Gold futures were slightly lower on Tuesday, but were hanging around the highest price since early January, supported by persistent weakness in the U.S. dollar and a steady retreat in U.S. government bond yields to around two-week lows.

June gold


was off 10 cents, or less than 0.1%, at $1,884.40 an ounce, after rising 0.4% a day ago. Monday’s settlement was the highest for a most-active contract since Jan. 7, FactSet data show.

The dollar, as measured by the ICE U.S. Dollar Index DXY, was off 0.2% at 89.637. A weaker dollar can make assets priced in the currency more attractive to overseas buyers.

“The US dollar is approaching yearly lows during early Tuesday trading. This greenback weakness results from the very low interest rates set by the Fed, which in turn led to an increase in short selling of the dollar as flows to other currencies increased,” wrote Ricardo Evangelista, senior analyst at ActivTrades.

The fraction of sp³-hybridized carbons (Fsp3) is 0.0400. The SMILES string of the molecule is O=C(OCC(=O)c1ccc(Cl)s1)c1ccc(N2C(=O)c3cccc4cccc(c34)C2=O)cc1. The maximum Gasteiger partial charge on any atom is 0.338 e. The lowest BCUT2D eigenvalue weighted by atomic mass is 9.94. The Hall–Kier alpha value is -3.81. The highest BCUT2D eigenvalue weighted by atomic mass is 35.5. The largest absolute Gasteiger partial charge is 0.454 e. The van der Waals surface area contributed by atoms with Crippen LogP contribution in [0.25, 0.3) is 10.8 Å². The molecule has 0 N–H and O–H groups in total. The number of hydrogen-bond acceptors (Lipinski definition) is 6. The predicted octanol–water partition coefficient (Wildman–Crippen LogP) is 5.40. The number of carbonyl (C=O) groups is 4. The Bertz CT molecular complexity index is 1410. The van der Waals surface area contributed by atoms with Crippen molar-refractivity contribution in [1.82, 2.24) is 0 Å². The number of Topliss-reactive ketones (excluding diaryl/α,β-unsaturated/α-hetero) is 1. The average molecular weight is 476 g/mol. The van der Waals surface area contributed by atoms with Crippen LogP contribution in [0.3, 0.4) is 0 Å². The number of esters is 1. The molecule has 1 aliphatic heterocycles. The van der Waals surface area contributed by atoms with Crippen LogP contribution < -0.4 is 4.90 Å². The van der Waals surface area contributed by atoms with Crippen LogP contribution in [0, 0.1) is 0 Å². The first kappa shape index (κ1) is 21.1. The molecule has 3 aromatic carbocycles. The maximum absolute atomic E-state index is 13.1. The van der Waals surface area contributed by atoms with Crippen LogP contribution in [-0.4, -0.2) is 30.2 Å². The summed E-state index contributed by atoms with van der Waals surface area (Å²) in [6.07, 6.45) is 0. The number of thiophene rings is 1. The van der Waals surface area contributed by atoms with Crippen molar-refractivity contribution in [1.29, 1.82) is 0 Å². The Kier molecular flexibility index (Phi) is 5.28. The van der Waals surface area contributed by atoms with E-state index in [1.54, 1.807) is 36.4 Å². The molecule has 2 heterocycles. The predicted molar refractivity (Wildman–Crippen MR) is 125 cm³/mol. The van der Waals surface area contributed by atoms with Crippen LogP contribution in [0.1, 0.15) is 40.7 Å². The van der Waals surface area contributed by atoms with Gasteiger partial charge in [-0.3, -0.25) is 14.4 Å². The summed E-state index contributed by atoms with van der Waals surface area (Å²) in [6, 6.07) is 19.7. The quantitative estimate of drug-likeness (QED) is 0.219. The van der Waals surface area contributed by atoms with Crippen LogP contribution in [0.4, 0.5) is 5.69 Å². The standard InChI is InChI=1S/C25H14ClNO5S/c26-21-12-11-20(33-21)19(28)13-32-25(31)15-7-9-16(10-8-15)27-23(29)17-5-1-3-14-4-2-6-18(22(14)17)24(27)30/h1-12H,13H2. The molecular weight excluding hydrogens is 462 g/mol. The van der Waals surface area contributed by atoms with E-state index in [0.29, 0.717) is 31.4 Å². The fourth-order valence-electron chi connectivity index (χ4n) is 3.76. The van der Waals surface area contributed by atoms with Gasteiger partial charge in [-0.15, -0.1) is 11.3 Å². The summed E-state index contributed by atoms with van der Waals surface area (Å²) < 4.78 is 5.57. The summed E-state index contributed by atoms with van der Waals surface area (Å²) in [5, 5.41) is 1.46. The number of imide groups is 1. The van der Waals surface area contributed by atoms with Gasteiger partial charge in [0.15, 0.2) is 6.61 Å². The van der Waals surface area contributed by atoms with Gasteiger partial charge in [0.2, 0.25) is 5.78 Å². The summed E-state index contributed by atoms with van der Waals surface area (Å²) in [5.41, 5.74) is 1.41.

Meanwhile, the 10-year Treasury yield TMUBMUSD10Y was around 1.596%, near the lowest level for the benchmark bond since early May. Falling yields can benefit precious metals and other commodities, which don’t offer a coupon, by reducing the opportunity cost of holding them against yield-bearing assets.

“The bulls continue to enjoy price uptrends in place on the daily charts—suggesting the path of least resistance for prices will remain sideways to higher in the near term,” wrote Jim Wyckoff, senior analyst at, in a daily note.

The analyst estimates that early resistance for bullion is at $1,891.30 and then at $1,900, while pegging support at the overnight low of $1,873.20.

July silver

meanwhile, was 19 cents, or 0.7%, lower at around $27.72 an ounce, after rising 1.5% on Monday.

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